|Why I don't need a Bounded Context|
DDD practicioners proudly call themselves “domain linguists”. There is much emphasis on the words we use to describe a domain: language is essential for understanding the subject, defining problems and solutions and communicating about it. But what about our own domain: DDD? We have our jargon with fancy words like “ubiqitous language”, “bounded context”, “value object”, “aggregate root” or “event sourcing”. Is their meaning precise and consistent? Are there any redundant concepts? Do they always serve the goal of communication well? Or can those basic tools be improved? In part 1 of this series I investigate the concept of "bounded context".
Definition of Bounded Context
In his Domain-Driven Design Reference (current latest, from March 2015, page vi) Eric Evans defines a bounded context as: "a description of a boundary (typically a subsystem, or the work of a particular team) within which a particular model is defined and applicable".
This is an odd definition. The adjective "bounded" gives the impression it is a kind of context: a bounded one, as opposed to an unbounded one. This "definition" however states a bounded context is a description: a description of a boundary. I'd not call that a "bounded context", but a "context boundary". The context was mainly called "bounded" to emphasise that it has boundaries.
A context is a model
When you describe (selected aspects of) a domain, you are modeling. The choice of what aspects you select is part of the modeling process. To describe a domain you need a language. Using language is modeling: the words you use are always an interpretation of what you describe. That language, used in modeling, is what is called the "ubiquitous language" in DDD. It is the language of the model, an intrinsic part of the model.
If you have a domain and a model of that domain, then what is that context in which the model is applicable? It cannot be the model itself, for that would be a circular definition. So it must be something wider than the model for which it is a context. I always saw a "bounded context" as a part of the domain. But when you are describing that context and its boundaries, you are describing the domain... and so you are modeling. You cannot describe the domain without modeling. The context is a model too. The boundaries you describe can be boundaries that exist in the domain, but even if that is the case, the boundaries of a context are always an interpretation, a design choice: you describe the boundaries of a model.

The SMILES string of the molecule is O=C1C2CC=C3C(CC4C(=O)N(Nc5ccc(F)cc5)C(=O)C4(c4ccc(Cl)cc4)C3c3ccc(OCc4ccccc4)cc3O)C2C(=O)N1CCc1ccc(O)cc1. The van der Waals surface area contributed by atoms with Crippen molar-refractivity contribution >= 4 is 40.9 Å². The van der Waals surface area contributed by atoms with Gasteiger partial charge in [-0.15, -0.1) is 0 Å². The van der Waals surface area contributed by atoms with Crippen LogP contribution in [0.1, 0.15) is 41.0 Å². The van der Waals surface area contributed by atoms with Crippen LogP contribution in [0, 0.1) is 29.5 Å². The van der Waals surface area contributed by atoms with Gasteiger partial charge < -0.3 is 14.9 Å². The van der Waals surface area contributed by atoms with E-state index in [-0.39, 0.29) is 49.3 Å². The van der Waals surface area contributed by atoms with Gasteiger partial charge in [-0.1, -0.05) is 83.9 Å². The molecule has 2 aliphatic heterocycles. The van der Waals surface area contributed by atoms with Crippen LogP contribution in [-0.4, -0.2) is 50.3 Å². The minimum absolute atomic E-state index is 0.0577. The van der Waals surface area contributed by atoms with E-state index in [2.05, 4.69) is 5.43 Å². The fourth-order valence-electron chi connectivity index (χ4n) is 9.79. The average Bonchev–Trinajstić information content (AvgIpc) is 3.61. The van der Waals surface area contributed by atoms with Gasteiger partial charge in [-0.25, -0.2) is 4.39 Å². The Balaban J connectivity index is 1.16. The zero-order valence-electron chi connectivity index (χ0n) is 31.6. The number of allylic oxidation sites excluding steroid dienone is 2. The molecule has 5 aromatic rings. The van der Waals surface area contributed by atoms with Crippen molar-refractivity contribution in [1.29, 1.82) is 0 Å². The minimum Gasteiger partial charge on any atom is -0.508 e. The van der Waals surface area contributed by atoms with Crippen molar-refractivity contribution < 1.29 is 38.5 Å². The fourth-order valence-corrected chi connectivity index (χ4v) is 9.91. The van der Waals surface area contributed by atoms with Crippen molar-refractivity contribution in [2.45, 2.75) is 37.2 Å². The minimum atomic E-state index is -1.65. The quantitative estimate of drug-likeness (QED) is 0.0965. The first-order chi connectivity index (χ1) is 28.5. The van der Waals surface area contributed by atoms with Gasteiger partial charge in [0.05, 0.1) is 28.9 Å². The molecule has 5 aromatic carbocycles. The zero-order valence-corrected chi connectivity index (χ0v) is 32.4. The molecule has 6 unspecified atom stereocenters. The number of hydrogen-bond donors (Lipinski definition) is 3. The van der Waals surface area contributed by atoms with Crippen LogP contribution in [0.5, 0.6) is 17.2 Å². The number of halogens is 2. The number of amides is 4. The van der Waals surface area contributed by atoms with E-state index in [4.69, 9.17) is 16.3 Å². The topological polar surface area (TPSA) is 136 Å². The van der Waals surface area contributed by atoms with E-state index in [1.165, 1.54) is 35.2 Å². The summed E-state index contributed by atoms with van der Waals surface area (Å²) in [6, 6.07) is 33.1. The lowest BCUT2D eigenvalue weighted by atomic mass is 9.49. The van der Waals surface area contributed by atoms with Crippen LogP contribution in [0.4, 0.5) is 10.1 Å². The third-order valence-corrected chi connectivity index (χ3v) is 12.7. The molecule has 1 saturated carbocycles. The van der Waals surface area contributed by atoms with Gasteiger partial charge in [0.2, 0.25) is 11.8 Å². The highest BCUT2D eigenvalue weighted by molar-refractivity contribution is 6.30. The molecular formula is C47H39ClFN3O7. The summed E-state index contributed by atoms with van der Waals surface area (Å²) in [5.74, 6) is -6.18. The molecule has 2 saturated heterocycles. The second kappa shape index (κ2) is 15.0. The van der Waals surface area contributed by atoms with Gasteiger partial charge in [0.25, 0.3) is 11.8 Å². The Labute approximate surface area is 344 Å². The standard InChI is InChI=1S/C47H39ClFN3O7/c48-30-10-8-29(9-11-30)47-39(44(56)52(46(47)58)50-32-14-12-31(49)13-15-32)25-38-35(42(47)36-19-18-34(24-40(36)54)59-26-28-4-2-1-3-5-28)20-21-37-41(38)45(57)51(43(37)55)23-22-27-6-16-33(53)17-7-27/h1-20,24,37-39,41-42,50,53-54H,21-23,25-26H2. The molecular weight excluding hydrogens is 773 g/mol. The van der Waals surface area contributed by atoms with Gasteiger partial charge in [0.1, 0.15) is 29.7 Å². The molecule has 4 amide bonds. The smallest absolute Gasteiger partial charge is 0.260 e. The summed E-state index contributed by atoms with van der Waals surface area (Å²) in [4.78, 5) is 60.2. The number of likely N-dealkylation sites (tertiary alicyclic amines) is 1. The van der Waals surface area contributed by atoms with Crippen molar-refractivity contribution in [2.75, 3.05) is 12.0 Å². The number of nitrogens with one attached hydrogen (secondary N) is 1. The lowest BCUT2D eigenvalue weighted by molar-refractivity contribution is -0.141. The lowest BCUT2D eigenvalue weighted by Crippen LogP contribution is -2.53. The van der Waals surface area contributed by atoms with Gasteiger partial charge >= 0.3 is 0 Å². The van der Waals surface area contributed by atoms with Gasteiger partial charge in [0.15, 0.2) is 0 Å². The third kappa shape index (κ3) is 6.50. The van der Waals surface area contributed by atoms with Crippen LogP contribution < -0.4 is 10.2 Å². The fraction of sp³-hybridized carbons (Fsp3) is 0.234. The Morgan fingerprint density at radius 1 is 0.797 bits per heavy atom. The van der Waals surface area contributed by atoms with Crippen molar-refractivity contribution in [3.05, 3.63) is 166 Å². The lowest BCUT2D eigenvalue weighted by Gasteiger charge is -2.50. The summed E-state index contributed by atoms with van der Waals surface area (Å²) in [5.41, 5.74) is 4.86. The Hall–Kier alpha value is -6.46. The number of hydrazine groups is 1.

So we have a (domain) model and an outer model, called the (bounded) context. That outer model is used to define the boundaries of the inner model. Let's apply Occam's razor to clean this up a bit: if I define the boundaries of my domain model, I don't need a (bounded) context. I have a model and that model has boundaries. That's it. I can clearly communicate that to all stakeholders using the model. There is no advantage in using a "bounded context" besides the domain model.
How ubiquitous is a "ubiquitous language"? It is only applicable within the boundaries of a model. That is why I use the word "model language" instead of the fancy expression. Something that can only be used within limits is a bit the opposite of "ubiquitous". It emphasises that the language is used by both the technical and non-technical modelers. But the use of that word is not very beneficial for the communication in my experience. We only have to convince the whole team to use a common model with a common model language. This language is only defined and applicable within the (domain) model. Our model is the context for our model language.
What's in a name?
You might say that the exact words don't matter, as long as we can satisfactory use our current DDD language to communicate about modeling domains, as we are doing for over a decade now. What's in a name, anyway? But because language is the carriage of our thoughts, according to the linguistic relativity theorem even influences our thoughts, we might improve our analysis, ideas and communication by improving our language. Especially when communicating with non-insiders in the DDD jargon.
(last edited: August 29, 2016)
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